Herpes zoster (HZ) can be a common complication in patients who have undergone an autologous hematopoietic stem cell transplantation (HSCT) and can be associated with significant morbidity. However, a newer form of a HZ vaccine was able to reduce outbreaks among this patient population in a recently published study led by Duke Health.
"Among HSCT patients, [an HZ] outbreak is often more feared than the transplant itself, and I've had patients tell me they'd undergo 2 transplants before facing another episode of shingles," study author Keith Sullivan, MD, the James B. Wyngaarden Professor of Medicine at Duke, said in a press release
The nonlive adjuvanted recombinant vaccine, GSK1437173A, was developed with the intention of preventing post-transplant incidence of HZ.
To evaluate the vaccine, the research team initiated a phase 2, randomized, observer-blind, multicenter study in 28 countries. The study was conducted from July 13, 2012, through February 1, 2017, and enrolled 1846 participants aged 18 years and older who had undergone recent autologous HSCT. The findings of the study were published in JAMA.
At the point of enrollment, participants were randomized 1:1 to receive 2 doses of the recombinant HZ vaccine or placebo administered into the deltoid muscle. In total, 922 participants were enrolled into the recombinant zoster group and 924 were placed in the placebo group. Participants in both groups received the first dose 50-70 days post-transplantation and the second dose was administered 1 to 2 months following the initial dose.
Of the 1846 participants who were enrolled into the study, the mean age was 55 years and 37% of the study population were women. A total of 1735 (94%) participants received a second dose and 1266 (74%) participants completed the study.
The primary end point of the study was occurrence of confirmed HZ cases and, during the 21-month median follow-up period, the investigators documented at least 1 HZ episode in 49 participants in the vaccine group (incidence: 30 per 1000 person-years) and 135 participants in the placebo group (incidence: 94 per-1000 person-years). The authors report an incidence rate ratio (IRR) of 0.32 (95% CI, 0.22-0.44; P < .001), which is equivalent to 68.2% vaccine efficacy.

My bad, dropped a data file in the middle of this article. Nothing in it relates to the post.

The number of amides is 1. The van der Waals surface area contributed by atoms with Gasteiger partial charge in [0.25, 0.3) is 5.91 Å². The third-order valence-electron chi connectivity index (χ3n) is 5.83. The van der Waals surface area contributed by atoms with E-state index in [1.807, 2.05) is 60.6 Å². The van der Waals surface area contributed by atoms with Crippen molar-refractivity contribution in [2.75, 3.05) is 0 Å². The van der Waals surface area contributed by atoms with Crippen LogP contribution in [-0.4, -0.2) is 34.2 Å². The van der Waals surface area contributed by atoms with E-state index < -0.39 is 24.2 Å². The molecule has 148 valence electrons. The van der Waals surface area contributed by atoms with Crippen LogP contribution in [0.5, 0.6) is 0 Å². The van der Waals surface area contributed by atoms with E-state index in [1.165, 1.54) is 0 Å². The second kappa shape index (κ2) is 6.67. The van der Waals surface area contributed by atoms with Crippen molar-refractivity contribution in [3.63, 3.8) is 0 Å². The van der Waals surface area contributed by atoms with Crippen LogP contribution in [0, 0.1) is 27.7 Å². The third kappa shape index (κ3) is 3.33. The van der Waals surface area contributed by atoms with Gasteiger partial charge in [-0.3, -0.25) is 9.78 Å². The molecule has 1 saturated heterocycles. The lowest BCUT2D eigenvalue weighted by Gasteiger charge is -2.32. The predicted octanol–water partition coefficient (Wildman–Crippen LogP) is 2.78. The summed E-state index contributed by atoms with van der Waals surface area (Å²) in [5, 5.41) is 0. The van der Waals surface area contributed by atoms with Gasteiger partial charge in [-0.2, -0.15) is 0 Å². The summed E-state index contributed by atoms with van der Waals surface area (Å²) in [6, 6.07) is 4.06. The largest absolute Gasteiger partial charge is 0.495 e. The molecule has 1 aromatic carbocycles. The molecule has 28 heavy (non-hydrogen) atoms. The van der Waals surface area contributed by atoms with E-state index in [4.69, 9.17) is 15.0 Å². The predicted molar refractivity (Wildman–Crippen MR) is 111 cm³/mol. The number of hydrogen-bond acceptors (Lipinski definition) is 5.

The investigators indicate that of the 8 secondary end points that were assessed “3 showed significant reductions in incidence of postherpetic neuralgia (vaccine, n = 1; placebo, n = 9; IRR, 0.1; 95% CI, 0.00-0.78; P = .02) and of other prespecified herpes zoster-related complications (vaccine, n = 3, placeb0, n = 13; IRR, 0.22; 95% CI, 0.04-0.81; P = .02) and in duration of severe worst HZ-associated pain (vaccine, 892.0 days; placebo, 6275.0 days; hazard ratio, 0.62; 95% CI, 0.42-0.89; P = .01).”
According to the report, injection site reactions were documented in 86% of vaccine recipients and 10% of placebo recipients, respectively. The most common reaction was injection-site pain, which was reported in 84% of vaccine recipients. Additionally, the article indicates that “unsolicited and serious adverse events, potentially immune-mediated diseases and underlying disease relapses were similar between groups at all times.”
One limitation of this research is that the study did not compare incidence of HZ-related complications, with the exception of postherpetic neuralgia and hospitalization. Additional limitations include no assessment of long-term protection beyond the second year and no data on pre-transplantation varicella zoster virus serology were collected from the participants.
Despite these limitations, the investigators conclude that among patients with a history of autologous HSCT, receiving 2-doses of the recombinant zoster vaccine was able to reduce the incidence of HZ over a median follow-up of 21 months when compared with placebo.
According to Sullivan, not only is this trial an important discovery for autologous HSCT recipients, but it could have potential to play a role in preventing HZ in other vulnerable patient populations.
"This trial is important because it demonstrates that the vaccine works in severely immunosuppressed patients," Sullivan said in the press release. "That suggests it could also work with others whose immune systems are not normal—including patients with HIV, breast cancer, and auto-immune conditions."
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